PEMSEA Panel 5: Environmental and Economic History
Panel 5: Environmental and Economic History
Date & Time: September 6, 5pm HST / 8pm PST / September 7, 11am Philippine Time
Barbara and Leonard Andaya (2015) outlined the major characteristics of Early Modern Southeast Asia, emphasizing how the periodization provided a venue for local realities to enter historiography. The adoption of the concept has shifted the focus of historical investigations away from the colonial lens, prioritizing the responses of local Southeast Asian groups to culture contact. As mentioned in their work, the EMP saw the intensification of global interconnectedness because of the growth of long-distance trade. In this panel, we discuss the dynamics of these contacts, not only with the arrival of the Europeans, but also of regional environmental change that was caused by increased martiime trade during the period. For instance, the demand for deerskin in Shogunate Japan is argued to have contributed to large-scale ecological disintegration in Cambodia. Similarly, the urbanization that occurred soon after European conquest would have placed a huge toll on environments because of resource extraction. As such, this panel will discuss potential sources of information that would provide nuanced understanding of how SEAsian, particularly, Philippine groups responded to various stimuli accorded by cultural entanglements. Particular emphasis will be placed on documentary sources that have the potential to link state responses with environmental signatures.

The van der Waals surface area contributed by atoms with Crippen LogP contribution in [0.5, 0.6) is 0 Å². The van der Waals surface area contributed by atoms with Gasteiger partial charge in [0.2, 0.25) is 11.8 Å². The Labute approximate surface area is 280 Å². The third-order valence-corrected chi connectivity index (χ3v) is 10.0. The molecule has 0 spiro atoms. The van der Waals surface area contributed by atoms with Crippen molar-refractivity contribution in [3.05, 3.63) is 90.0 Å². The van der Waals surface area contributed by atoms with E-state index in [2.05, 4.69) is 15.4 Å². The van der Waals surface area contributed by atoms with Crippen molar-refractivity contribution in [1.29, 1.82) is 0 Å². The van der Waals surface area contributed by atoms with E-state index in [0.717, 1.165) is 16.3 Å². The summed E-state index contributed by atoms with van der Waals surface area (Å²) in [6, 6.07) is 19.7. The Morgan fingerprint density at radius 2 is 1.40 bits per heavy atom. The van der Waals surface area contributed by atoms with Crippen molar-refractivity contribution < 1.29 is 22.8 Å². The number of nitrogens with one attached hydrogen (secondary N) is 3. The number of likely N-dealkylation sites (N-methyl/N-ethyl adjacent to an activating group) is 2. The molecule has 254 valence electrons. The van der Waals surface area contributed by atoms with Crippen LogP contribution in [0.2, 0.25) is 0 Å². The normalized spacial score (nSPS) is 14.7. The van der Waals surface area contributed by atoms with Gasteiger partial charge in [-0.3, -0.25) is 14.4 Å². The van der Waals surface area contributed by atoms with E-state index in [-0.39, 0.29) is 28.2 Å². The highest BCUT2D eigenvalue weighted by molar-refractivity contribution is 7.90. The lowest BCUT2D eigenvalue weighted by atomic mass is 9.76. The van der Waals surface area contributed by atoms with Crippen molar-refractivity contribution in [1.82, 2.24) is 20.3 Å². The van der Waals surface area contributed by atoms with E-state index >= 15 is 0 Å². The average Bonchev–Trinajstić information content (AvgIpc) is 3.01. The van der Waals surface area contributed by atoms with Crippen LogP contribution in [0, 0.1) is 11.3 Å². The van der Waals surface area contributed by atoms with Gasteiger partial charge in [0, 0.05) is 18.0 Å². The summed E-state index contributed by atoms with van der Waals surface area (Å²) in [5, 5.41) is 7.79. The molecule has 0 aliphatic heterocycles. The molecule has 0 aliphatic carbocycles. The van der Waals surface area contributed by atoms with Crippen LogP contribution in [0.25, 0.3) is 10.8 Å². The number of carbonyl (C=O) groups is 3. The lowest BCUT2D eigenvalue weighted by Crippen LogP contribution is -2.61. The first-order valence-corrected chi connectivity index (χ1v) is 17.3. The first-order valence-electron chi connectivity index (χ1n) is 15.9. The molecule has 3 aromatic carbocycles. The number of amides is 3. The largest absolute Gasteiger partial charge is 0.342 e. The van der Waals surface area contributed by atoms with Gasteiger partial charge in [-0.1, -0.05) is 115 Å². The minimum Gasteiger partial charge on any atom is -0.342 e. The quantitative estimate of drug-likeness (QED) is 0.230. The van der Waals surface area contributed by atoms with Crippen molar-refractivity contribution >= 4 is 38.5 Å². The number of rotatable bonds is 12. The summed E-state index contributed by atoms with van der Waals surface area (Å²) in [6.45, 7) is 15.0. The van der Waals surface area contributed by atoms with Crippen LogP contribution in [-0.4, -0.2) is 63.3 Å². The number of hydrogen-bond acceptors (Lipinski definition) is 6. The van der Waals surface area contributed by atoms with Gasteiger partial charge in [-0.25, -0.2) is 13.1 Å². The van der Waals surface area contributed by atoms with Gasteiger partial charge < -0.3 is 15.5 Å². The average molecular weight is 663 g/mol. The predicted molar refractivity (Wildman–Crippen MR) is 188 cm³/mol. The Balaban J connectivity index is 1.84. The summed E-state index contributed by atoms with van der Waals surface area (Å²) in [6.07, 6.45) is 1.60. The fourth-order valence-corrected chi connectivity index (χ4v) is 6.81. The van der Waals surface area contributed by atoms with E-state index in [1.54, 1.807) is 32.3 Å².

Patrick Henry Manguera, Polytechnic University of the Philippines;
Ruel Pagunsan, University of the Philippines-Diliman;
Lou Angeli Ocampo, University of the Philippines-Diliman;
Kerby Alvarez, University of the Philippines-Diliman
Moderator: Barbara Andaya, University of Hawai’i at Mānoa
This webinar is part of the PEMSEA webinar series, Historicizing Disaster Risk Management: The Ecology of Mt. Isarog and its Environs. More info here.
Co-sponsors: UHCSEAS, UCLA Center for Southeast Asian Studies; UCLA Cotsen Institute of Archaeology; UCLA Center for Medieval and Renaissance Studies; UCLA Department of Anthropology; Center for Taiwan-Philippines Indigenous Knowledge, Local Knowledge, and Sustainable Studies (CTPILS), National Chengchi University, Taiwan